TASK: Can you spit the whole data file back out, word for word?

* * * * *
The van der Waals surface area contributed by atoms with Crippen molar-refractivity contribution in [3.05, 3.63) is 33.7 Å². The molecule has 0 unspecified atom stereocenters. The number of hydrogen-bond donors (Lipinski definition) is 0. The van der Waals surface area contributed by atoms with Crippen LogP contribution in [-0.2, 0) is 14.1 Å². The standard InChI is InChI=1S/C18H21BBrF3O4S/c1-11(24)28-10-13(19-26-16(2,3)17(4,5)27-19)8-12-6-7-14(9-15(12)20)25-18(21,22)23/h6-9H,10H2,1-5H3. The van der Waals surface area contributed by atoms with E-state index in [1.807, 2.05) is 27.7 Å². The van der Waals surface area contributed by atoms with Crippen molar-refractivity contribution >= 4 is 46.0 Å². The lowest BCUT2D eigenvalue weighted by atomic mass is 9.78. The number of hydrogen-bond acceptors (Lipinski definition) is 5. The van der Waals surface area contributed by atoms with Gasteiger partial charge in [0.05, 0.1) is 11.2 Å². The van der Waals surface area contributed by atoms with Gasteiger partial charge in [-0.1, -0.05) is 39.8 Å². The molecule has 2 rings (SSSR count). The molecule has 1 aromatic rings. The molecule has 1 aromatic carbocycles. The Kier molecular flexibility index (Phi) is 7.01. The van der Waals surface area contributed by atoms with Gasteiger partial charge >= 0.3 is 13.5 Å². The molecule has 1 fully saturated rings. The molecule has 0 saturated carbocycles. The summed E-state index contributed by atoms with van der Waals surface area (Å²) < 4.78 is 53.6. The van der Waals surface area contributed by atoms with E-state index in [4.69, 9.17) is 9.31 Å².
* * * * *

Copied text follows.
The van der Waals surface area contributed by atoms with Crippen molar-refractivity contribution in [3.05, 3.63) is 33.7 Å². The molecule has 0 unspecified atom stereocenters. The number of hydrogen-bond donors (Lipinski definition) is 0. The van der Waals surface area contributed by atoms with Crippen LogP contribution in [-0.2, 0) is 14.1 Å². The standard InChI is InChI=1S/C18H21BBrF3O4S/c1-11(24)28-10-13(19-26-16(2,3)17(4,5)27-19)8-12-6-7-14(9-15(12)20)25-18(21,22)23/h6-9H,10H2,1-5H3. The van der Waals surface area contributed by atoms with E-state index in [1.807, 2.05) is 27.7 Å². The van der Waals surface area contributed by atoms with Crippen molar-refractivity contribution >= 4 is 46.0 Å². The lowest BCUT2D eigenvalue weighted by atomic mass is 9.78. The number of hydrogen-bond acceptors (Lipinski definition) is 5. The van der Waals surface area contributed by atoms with Gasteiger partial charge in [0.05, 0.1) is 11.2 Å². The van der Waals surface area contributed by atoms with Gasteiger partial charge in [-0.1, -0.05) is 39.8 Å². The molecule has 2 rings (SSSR count). The molecule has 1 aromatic rings. The molecule has 1 aromatic carbocycles. The Kier molecular flexibility index (Phi) is 7.01. The van der Waals surface area contributed by atoms with Gasteiger partial charge >= 0.3 is 13.5 Å². The molecule has 1 fully saturated rings. The molecule has 0 saturated carbocycles. The summed E-state index contributed by atoms with van der Waals surface area (Å²) < 4.78 is 53.6. The van der Waals surface area contributed by atoms with E-state index in [4.69, 9.17) is 9.31 Å².